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From William A Rowe Jr <wr...@rowe-clan.net>
Subject Re: 2.4 pause - mod_http2 patchset Upgrade h2c vs mod_ssl Upgrade tls
Date Tue, 08 Dec 2015 02:07:34 GMT
On Dec 7, 2015 19:29, "Yann Ylavic" <ylavic.dev@gmail.com> wrote:
>
> On Tue, Dec 8, 2015 at 1:58 AM, William A Rowe Jr <wrowe@rowe-clan.net>
wrote:
> > On Mon, Dec 7, 2015 at 6:35 PM, Yann Ylavic <ylavic.dev@gmail.com>
wrote:
> >>
> >> The body of the first request is never Upgraded, so why would we read
> >> it using the Upgraded protocol?
> >
> >
> > How do you mean?  The RFC states we must read the request body
> > (following a 100-continue) prior to a 101-switching protocols.
>
> Right.
>
> > AFTER
> > the protocol is switched, we are ready to invoke the handler, which
> > will read the request body (which I suggest we have set aside within
> > the http input filter) and it will write to the output filter stack,
but to
> > a different stack of protocol and network filters.
>
> The handler handling the first request has to read the body before the
> switch, eg. mod_proxy could forward the request without the client
> having switched to any other protocol.

Whoa... First the handler can't process the request until the switch, and
more importantly the protocol upgrade is hop by hop, review s6.7 again
please.

The mechanism to address your use case is HTTP/1.1 CONNECT.

In terms of h2/h2c/HTTP/https the connection between user agent and gateway
has no bearing on the connection to the back end in the reverse proxy
situation.

> That does not mean it has to (or prereqs a) setaside body, this could
> be streamed (and is even desirable in the mod_proxy case).

Not possible to read plaintext and write TLS, for example.  The body must
be consumed first.

> So couldn't we handle the switch (101) in an output filter instead
> (before the first bytes are sent)?

No, for TLS, absolutely not.

You presume the handler consumed the body, and you have no assurance of
that.  Which means the output filter now needs to attend to the input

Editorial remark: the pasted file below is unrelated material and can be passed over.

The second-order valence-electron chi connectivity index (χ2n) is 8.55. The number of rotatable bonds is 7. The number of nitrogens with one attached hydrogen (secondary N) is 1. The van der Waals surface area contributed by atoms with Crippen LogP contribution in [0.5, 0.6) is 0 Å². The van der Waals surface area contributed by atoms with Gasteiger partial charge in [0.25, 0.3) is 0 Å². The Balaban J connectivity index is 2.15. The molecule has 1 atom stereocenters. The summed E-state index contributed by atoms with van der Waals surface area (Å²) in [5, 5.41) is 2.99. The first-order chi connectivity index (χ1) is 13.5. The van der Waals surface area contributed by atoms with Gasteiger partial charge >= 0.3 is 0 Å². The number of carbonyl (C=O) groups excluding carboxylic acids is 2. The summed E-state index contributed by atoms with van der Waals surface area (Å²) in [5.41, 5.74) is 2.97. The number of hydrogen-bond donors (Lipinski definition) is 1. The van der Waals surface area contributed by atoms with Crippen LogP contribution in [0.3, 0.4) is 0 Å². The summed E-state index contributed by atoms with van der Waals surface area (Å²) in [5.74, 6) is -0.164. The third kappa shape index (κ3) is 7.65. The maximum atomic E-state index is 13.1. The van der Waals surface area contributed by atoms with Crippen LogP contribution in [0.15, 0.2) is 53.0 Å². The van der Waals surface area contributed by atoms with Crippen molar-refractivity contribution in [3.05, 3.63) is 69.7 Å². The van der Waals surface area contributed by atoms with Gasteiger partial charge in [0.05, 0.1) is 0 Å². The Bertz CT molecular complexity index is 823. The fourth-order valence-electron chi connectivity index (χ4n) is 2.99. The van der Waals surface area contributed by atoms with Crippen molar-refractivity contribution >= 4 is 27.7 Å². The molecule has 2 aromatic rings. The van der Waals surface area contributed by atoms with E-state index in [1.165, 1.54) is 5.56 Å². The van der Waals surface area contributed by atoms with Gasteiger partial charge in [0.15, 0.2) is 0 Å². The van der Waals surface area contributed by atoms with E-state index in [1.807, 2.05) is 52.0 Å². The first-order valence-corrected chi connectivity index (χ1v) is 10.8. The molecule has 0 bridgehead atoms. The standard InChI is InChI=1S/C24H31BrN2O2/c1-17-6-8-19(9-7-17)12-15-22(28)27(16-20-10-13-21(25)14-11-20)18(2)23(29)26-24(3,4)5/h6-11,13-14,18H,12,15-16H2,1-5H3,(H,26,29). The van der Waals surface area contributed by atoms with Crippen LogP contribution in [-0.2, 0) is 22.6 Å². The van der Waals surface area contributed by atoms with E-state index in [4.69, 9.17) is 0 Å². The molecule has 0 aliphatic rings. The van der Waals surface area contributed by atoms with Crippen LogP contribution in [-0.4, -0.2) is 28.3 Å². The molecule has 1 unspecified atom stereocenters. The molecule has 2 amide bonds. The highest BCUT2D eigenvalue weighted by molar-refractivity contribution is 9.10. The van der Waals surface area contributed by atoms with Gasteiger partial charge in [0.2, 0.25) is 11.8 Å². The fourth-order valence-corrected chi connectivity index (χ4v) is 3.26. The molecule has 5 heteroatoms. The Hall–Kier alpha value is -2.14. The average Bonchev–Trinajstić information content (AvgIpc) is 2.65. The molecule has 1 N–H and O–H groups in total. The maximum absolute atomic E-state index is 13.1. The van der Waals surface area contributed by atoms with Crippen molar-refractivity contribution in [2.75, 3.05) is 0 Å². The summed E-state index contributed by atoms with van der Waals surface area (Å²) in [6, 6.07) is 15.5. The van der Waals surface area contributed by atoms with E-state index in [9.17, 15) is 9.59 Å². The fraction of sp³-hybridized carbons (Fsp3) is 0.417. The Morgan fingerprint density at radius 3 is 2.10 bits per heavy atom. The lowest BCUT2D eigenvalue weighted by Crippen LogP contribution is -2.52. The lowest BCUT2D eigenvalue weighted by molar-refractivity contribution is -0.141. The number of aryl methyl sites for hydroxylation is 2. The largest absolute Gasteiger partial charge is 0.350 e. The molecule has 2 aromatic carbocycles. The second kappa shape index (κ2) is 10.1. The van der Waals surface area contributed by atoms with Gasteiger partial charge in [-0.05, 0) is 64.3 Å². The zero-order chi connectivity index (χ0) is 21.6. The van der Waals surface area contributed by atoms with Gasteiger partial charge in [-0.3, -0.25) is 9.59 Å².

filter state, and we are back where we started with the no 101 before the
upgrade can be satisfied.

If the upgrade fails (tls handshake failure or whatnot) we have no
intention of starting a stateful transaction that will be broken.  No
successful upgrade, then no handler invocation.

And if the handler wants to make an election based on the protocol, it
cannot do this before reading all the input.  Sub-optimal if not simply
broken.

And as I've called out already the entire pre-handler cycle needs to be
able to inspect the tls session for authn/authz.

> Or simply don't honor Upgrade on requests with bodies when it appears
> that we'd need to setaside (that would be the case too with
> client-to-backend 100-continue and some response available before all
> the request body is read, not to speak about the default_handler where
> the body is just discarded)?
> I think we should try hard to stream things in HTTP/1 too, not
> necessarily honor optionals.

What's the performance impact of a 16k or 64k set aside?  None, those
buckets would have been called up anyways without the protocol switch.  We
are streaming, some baseline buckets must always be filled in all cases.
The extent of that buffer can be administor controlled.

The call is out there from svn, and many other web services will eventually
rely on the same concept, this is a must have to avoid the very round trips
that h2c sought to avoid.

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